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Most horses have a favorite position in a trail ride line up. Some prefer to be in the lead and will prance and jog ceaselessly if they are not in front. Other horses like to bring up the rear, and will balk at going forward if asked to lead. Still others want to be somewhere in the middle, preferring the safety of having a horse in front of and behind them. 

Then there are also the horses that don’t want any other horse even close to them, pinning their ears or kicking out if others come up behind or heaven forbid… try to pass!

Trail rides are more safe and fun for everyone, horses included, when each horse is confident and comfortable in any position. 

This can be achieved by forcing it – putting the balky horse out front and making him stay there, no matter what. But as with most training challenges, easing in and out of the challenge is more effective than tackling it head on. 

For several months, I have been living at a ranch in Southern Mexico, helping to train the young horses here in exchange for learning about distance riding and the opportunity to ride in beautiful, sprawling open spaces. 

Most of the horses here on this ranch have been competitive endurance horses, and the owner, Mary Jane, has developed a system of games that teach the horses to be comfortable in any position, as well as passing and being passed. These are key skills for a competitive endurance horse, where throwing a fit out on the trail is not only dangerous, but a senseless waste of energy. 

Through these games, horses and riders become more confident and skilled riding out.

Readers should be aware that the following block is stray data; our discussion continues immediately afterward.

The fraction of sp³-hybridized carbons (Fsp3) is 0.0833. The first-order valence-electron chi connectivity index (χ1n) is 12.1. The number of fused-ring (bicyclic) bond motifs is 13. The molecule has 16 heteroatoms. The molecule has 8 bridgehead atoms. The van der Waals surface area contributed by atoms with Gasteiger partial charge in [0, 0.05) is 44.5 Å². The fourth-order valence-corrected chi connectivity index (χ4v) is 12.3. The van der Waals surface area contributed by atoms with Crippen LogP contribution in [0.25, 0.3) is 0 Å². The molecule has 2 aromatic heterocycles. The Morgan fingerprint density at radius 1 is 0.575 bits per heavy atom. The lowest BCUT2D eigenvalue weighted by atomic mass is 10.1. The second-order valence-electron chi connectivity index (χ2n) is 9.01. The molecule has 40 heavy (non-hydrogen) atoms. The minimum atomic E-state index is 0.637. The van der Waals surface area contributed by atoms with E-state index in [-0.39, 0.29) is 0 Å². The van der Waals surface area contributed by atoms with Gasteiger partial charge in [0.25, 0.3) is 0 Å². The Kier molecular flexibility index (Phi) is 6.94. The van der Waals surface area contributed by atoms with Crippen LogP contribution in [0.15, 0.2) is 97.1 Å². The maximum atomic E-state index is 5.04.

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31 Responses

  1. My TB mare has started backing up when she doesn’t want to go anywhere unless it’s where she wants to go.”on a trail around the barn area. She has just started pulling this lately and if you’re riding next to a planted field and she backs up into the crops that’s a big problem. I sometimes turn her in a tight circle and that helps but she’ll go for awhile and start doing it again. I wanted to start Fox hunting her in the fall but I don’t think I’m going to be able to do that if she continues to do this. She might be better away from home. I’ve taken her once to a park with another horse and she was good there. She will also do that backing up in the ring too if she decides she’s done!

    1. Does she do this on the ground too? Do you ever carry a whip to encourage her to move forward when she begins to back up? I would recommend trying that – of course in the area first!

      -Julia, HorseClass Community Manager

  2. How do you know which bit is good for which horse?
    How do I know my trainer has the correct bit for the various lesson horses I ride?

    1. Hi Christina, this would be a great video for us to cover in a future episode. Thanks for the suggestion!

      -Julia, HorseClass Community Manager

  3. Great training tips! Curious how you encourage them to lead when they won’t? Recently went out with 3 mares who all refused to lead resulting in a close collision when the lead lost her cool, spun around on a tight trail and caused havoc with everyone else. Any suggestions are appreciated.

    1. Sorry to hear that Monica! It could be a lack of confidence on the horse’s part. Was there something that spooked them? Have you practiced any of these games that Callie has recommended?

      -Julia, HorseClass Community Manager

  4. My horse will only be up front. I can take him to the back but he will push thru his bit to get to front. It’s very trying!

    1. These exercises are great for mixing things up on the trail Tina!

      -Julia, HorseClass Community Manager